If my mind is elsewhere, I tend to go down familiar pathways without thinking.

The story about how we are victims of our history and exploiters of our environment is not untrue. The trouble comes when I treat that story as if it is the only one. When my aunt in Israel says, ‘They want to throw us into the sea,’ it’s part of an age old history of conflict and enmity. Lionel Blue in a recent thought for the day spoke of people who talk more about holy places than holy actions, who spend more time building walls than building bridges. Slavoj Zizek, in his book Violence, says: ‘An enemy it someone whose story you have not heard.’


For this to change, I need to be able to imagine a different future. I have to let go of familiar landmarks. I have to accept my ‘not-knowing,’ not having the answers. ‘If we would discover what we do not know we must go by the way that is the way of ignorance’ (T. S. Eliot.)


A few years ago I heard someone on the radio say: ‘There are just two kinds of story: stories about retribution, and stories about transformation.’ How we can move from on to the other is, I think, an increasingly pressing issue for the world we live in. What a different story it would be in Israel/ Palestine, if instead of the endless saga of suffering, and war, and arguments over borders, and disputes over the control of Jerusalem that seem to me the inevitable outcome of a ‘two state solution,’ there was one country, respecting the rights of Jews and Arabs, Druse and Christian; avoiding the fundamentalisms of both Judaism and Islam. The loss of the exclusive right to dictate what happens in ‘my’ land is far outweighed by the gain of letting go of the old story of conflict, suffering and exile. A growing sense of community and collaboration and connection to the earth would bring with it, I think, a sense of true homecoming.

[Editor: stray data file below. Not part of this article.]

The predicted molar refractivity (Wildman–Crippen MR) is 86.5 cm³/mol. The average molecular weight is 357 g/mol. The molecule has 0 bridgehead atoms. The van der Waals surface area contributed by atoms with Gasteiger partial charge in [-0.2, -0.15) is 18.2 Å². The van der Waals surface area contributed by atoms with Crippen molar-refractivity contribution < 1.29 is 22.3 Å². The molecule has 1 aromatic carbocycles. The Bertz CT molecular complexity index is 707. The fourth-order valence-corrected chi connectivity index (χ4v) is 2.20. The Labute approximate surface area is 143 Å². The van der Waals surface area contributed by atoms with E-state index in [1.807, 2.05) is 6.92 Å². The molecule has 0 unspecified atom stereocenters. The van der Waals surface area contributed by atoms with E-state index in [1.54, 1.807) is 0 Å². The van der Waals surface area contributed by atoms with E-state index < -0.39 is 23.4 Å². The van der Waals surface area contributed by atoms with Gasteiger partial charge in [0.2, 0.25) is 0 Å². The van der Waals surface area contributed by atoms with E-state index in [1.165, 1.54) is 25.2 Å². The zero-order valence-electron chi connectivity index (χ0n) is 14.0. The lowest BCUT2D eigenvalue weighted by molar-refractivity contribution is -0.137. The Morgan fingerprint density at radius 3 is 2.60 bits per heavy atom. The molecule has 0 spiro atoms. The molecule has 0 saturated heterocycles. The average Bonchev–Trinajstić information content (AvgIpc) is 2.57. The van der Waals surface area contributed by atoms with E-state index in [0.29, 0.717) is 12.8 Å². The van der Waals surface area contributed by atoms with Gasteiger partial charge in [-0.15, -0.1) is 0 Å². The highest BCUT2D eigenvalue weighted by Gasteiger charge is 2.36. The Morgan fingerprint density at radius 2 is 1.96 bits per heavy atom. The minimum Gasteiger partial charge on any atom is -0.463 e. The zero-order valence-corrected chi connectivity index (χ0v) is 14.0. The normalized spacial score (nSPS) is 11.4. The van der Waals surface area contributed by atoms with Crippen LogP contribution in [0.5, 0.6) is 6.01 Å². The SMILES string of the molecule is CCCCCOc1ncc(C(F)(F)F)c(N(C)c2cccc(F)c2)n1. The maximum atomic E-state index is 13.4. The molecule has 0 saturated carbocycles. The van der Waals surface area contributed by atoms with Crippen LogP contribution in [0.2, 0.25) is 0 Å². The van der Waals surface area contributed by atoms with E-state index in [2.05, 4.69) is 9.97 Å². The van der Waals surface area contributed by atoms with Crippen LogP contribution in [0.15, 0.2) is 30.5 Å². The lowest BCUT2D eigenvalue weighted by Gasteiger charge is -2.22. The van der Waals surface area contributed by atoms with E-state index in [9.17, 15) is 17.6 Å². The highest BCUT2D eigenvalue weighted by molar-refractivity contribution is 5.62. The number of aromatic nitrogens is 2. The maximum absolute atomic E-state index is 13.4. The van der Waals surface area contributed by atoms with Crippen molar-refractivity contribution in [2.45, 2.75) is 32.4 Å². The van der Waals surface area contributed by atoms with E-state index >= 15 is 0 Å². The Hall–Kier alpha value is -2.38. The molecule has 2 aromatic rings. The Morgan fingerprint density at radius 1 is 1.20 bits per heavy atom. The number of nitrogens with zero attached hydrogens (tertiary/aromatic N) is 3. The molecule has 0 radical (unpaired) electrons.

Of course it is easy to tell others how to sort out their problems; more difficult to deal with my own. But when in the dance I really experience and let go of the burdens I have carried with me, the energy that feels heavy and obdurate transforms naturally into a dance of connection, of new beginnings. I move around the room without effort, awake and alive to the world around me. I begin to appreciate the meaning of John Heider’s statement in The Tao of Leadership: ‘Do nothing, and everything that is needful will get done.’

One lunchtime, at Source in Manchester, someone asked me why I was wearing a cap, similar to what in Hebrew would be called a kova tembel, a dunce’s cap. ‘Is it to keep your head warm, or to protect you from the sun?’

I shook my head. ‘It means, Normal service will be resumed as soon as possible. I’m taking time out from being intelligent.’ So from that place of not trying to make sense of things, I offer this rhyme to all who, like me, have spent years trying to puzzle out the answers.

 

                                    For the answer is the question

It’s no more than a suggestion

Of an aid to the digestion

When we all have lost our way.

 

And the question is the answer

It’s the movement of a dancer

To the flute of an entrancer

When the stars come out to play.

 

                                                            Rob Porteous

                                                            robporteous@yahoo.co.uk

 

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The views expressed here do not necessarily represent the views of the School of Movement Medicine. Roland Wilkinson, Nappers Crossing, Staverton, Devon TQ9 6PD, UK Tel & Fax +44 (0)1803 762255 http://www. schoolofmovementmedicine.com